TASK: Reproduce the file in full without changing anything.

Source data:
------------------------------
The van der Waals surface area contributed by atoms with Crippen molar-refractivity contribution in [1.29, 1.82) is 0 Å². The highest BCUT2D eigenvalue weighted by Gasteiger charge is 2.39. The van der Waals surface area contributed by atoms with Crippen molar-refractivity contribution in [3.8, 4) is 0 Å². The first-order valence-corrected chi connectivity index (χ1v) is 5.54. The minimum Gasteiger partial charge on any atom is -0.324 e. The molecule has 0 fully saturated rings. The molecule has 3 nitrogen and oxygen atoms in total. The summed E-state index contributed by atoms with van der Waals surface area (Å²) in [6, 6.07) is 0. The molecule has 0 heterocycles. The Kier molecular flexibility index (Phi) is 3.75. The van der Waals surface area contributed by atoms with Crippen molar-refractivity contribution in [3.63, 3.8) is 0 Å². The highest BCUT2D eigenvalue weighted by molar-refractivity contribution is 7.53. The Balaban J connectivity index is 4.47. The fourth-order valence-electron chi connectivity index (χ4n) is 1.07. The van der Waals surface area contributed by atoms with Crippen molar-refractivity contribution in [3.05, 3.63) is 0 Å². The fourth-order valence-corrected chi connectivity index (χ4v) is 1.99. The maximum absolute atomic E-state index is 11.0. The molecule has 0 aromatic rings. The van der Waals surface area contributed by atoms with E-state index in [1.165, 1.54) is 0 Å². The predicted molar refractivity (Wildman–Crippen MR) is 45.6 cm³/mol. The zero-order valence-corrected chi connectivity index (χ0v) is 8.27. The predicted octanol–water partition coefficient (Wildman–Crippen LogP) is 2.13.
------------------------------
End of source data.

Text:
The van der Waals surface area contributed by atoms with Crippen molar-refractivity contribution in [1.29, 1.82) is 0 Å². The highest BCUT2D eigenvalue weighted by Gasteiger charge is 2.39. The van der Waals surface area contributed by atoms with Crippen molar-refractivity contribution in [3.8, 4) is 0 Å². The first-order valence-corrected chi connectivity index (χ1v) is 5.54. The minimum Gasteiger partial charge on any atom is -0.324 e. The molecule has 0 fully saturated rings. The molecule has 3 nitrogen and oxygen atoms in total. The summed E-state index contributed by atoms with van der Waals surface area (Å²) in [6, 6.07) is 0. The molecule has 0 heterocycles. The Kier molecular flexibility index (Phi) is 3.75. The van der Waals surface area contributed by atoms with Crippen molar-refractivity contribution in [3.63, 3.8) is 0 Å². The highest BCUT2D eigenvalue weighted by molar-refractivity contribution is 7.53. The Balaban J connectivity index is 4.47. The fourth-order valence-electron chi connectivity index (χ4n) is 1.07. The van der Waals surface area contributed by atoms with Crippen molar-refractivity contribution in [3.05, 3.63) is 0 Å². The fourth-order valence-corrected chi connectivity index (χ4v) is 1.99. The maximum absolute atomic E-state index is 11.0. The molecule has 0 aromatic rings. The van der Waals surface area contributed by atoms with E-state index in [1.165, 1.54) is 0 Å². The predicted molar refractivity (Wildman–Crippen MR) is 45.6 cm³/mol. The zero-order valence-corrected chi connectivity index (χ0v) is 8.27. The predicted octanol–water partition coefficient (Wildman–Crippen LogP) is 2.13.